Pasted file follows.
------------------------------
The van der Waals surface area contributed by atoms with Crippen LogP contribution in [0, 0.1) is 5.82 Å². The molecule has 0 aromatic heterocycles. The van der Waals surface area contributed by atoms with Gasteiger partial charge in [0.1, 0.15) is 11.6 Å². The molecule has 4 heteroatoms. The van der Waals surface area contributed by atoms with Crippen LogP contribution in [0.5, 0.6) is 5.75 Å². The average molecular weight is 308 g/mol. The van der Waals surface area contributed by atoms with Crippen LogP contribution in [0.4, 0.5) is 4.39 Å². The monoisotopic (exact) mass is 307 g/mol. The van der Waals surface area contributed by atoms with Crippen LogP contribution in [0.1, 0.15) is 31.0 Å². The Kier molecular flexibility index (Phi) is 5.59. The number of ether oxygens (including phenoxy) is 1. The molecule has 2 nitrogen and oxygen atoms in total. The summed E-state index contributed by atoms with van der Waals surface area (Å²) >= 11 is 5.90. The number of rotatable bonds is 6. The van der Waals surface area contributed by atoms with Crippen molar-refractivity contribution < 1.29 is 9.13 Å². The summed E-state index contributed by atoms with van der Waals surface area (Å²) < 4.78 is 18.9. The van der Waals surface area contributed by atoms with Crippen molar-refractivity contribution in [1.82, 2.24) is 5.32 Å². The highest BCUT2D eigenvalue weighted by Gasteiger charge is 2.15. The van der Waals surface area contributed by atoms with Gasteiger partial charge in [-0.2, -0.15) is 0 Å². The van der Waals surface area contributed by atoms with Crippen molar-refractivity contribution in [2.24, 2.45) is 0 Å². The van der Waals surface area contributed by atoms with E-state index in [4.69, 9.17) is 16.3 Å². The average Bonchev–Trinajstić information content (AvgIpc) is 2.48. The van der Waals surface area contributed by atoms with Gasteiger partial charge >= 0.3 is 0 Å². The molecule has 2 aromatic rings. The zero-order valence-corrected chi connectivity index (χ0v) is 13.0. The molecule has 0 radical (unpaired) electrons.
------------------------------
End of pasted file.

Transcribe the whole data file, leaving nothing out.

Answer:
The van der Waals surface area contributed by atoms with Crippen LogP contribution in [0, 0.1) is 5.82 Å². The molecule has 0 aromatic heterocycles. The van der Waals surface area contributed by atoms with Gasteiger partial charge in [0.1, 0.15) is 11.6 Å². The molecule has 4 heteroatoms. The van der Waals surface area contributed by atoms with Crippen LogP contribution in [0.5, 0.6) is 5.75 Å². The average molecular weight is 308 g/mol. The van der Waals surface area contributed by atoms with Crippen LogP contribution in [0.4, 0.5) is 4.39 Å². The monoisotopic (exact) mass is 307 g/mol. The van der Waals surface area contributed by atoms with Crippen LogP contribution in [0.1, 0.15) is 31.0 Å². The Kier molecular flexibility index (Phi) is 5.59. The number of ether oxygens (including phenoxy) is 1. The molecule has 2 nitrogen and oxygen atoms in total. The summed E-state index contributed by atoms with van der Waals surface area (Å²) >= 11 is 5.90. The number of rotatable bonds is 6. The van der Waals surface area contributed by atoms with Crippen molar-refractivity contribution < 1.29 is 9.13 Å². The summed E-state index contributed by atoms with van der Waals surface area (Å²) < 4.78 is 18.9. The van der Waals surface area contributed by atoms with Crippen molar-refractivity contribution in [1.82, 2.24) is 5.32 Å². The highest BCUT2D eigenvalue weighted by Gasteiger charge is 2.15. The van der Waals surface area contributed by atoms with Gasteiger partial charge in [-0.2, -0.15) is 0 Å². The van der Waals surface area contributed by atoms with Crippen molar-refractivity contribution in [2.24, 2.45) is 0 Å². The van der Waals surface area contributed by atoms with E-state index in [4.69, 9.17) is 16.3 Å². The average Bonchev–Trinajstić information content (AvgIpc) is 2.48. The van der Waals surface area contributed by atoms with Gasteiger partial charge >= 0.3 is 0 Å². The molecule has 2 aromatic rings. The zero-order valence-corrected chi connectivity index (χ0v) is 13.0. The molecule has 0 radical (unpaired) electrons.